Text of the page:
The No.1 Takaseyama Tunnel was constructed In Tochigi-Prefecture, 120 km north of Tokyo as part of the Yagan Railway Line, It is a Single-track No.1-type tunnel, and has a length of 346m and a sectional area of 30m2.Both the drilling of rock debris to the tunnel and the excavation of the tunnel itself were carried out by applying NATM method.
Actual examples of the application of NATM in the excavation of the whole tunnel length have, up to now, been few. However, drilling of the rock debris bas almost always been carried out with conventional excavation methods which use the Side driff method. This is particularly true at situations where the tunnel entrance has been covered with a deep layer of rock debris. In many cases however, use of conventional methods has resulted in problems such as landslides caused by loosening of the bedrock.
The use of the NATM method right from the drilling of the tock debr' of the tunnel entrance on the No.1 Takaseyama tunnel resulted in favourable conditions and avoided such Problems as loosening of the bedrock. it is believed that these results will greatly widen the application of the NATM method and that they moreover confirm its surperiority to other conventional methods.
the following report contains a summary of the excavation work and the results of measurements. Particular attention is given throughout the excavations involved in the drilling of the rock debris of the tunnel entrance.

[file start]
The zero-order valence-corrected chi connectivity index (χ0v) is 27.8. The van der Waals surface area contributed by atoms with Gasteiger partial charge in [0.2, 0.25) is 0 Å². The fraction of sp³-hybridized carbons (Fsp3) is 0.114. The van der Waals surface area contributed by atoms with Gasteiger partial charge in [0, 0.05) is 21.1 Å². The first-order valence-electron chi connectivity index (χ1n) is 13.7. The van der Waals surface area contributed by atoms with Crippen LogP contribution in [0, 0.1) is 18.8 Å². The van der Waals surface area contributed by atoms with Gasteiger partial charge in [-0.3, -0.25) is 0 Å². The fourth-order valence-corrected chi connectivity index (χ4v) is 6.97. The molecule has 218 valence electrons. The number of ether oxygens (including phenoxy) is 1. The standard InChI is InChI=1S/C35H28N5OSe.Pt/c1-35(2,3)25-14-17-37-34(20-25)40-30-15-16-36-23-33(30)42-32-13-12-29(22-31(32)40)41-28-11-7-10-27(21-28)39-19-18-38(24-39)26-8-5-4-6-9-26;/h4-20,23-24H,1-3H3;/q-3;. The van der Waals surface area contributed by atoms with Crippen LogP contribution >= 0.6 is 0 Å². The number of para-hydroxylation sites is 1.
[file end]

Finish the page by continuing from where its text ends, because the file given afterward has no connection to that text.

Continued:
The Takaseyama tunnel is located approximately 120 km north of Tokyo in the region where the Ojika River, which flows south from the border of Fukushima-Prefecture, changes its course from south to east. (See Fig. 1)
(Figure in full paper)
Geologically speaking, the region is composed of a Mesozoic sill of granitic diorite which is covered with a discordant layer of Neocene tuffaceous psephite. For approximately 150m from the north entrance to the No.1 tunnel, the principal component of the excavated material was granitic diorite, whereas the remainder was tuffaceous psephite. After large quantities of granitic diorite had been extracted from the first 40mat the north entrance of the tunnel (the area of excavation which is the subject of this report), there successively appeared later intrusions of quartz porphyry at right angles to the tunnel shaft.
The area, then, is composed of geologically complex zones including regions of dense faulting. Furthermore, it was detected at the earlier stage of the construction that the rock debris layer at the tunnel entrance might extend to a depth of some 20m along the shaft of the tunnel.
This rock debris layer composed of accumulations of weathered granite. Coarse and fine grained material, as well as gravel, are packed loosely into the crevice between the irregular agglomerations of angularly shaped rocks. The natural slope of the rock debris at the tunnel entrance was rather steep ranging 35–45 degrees.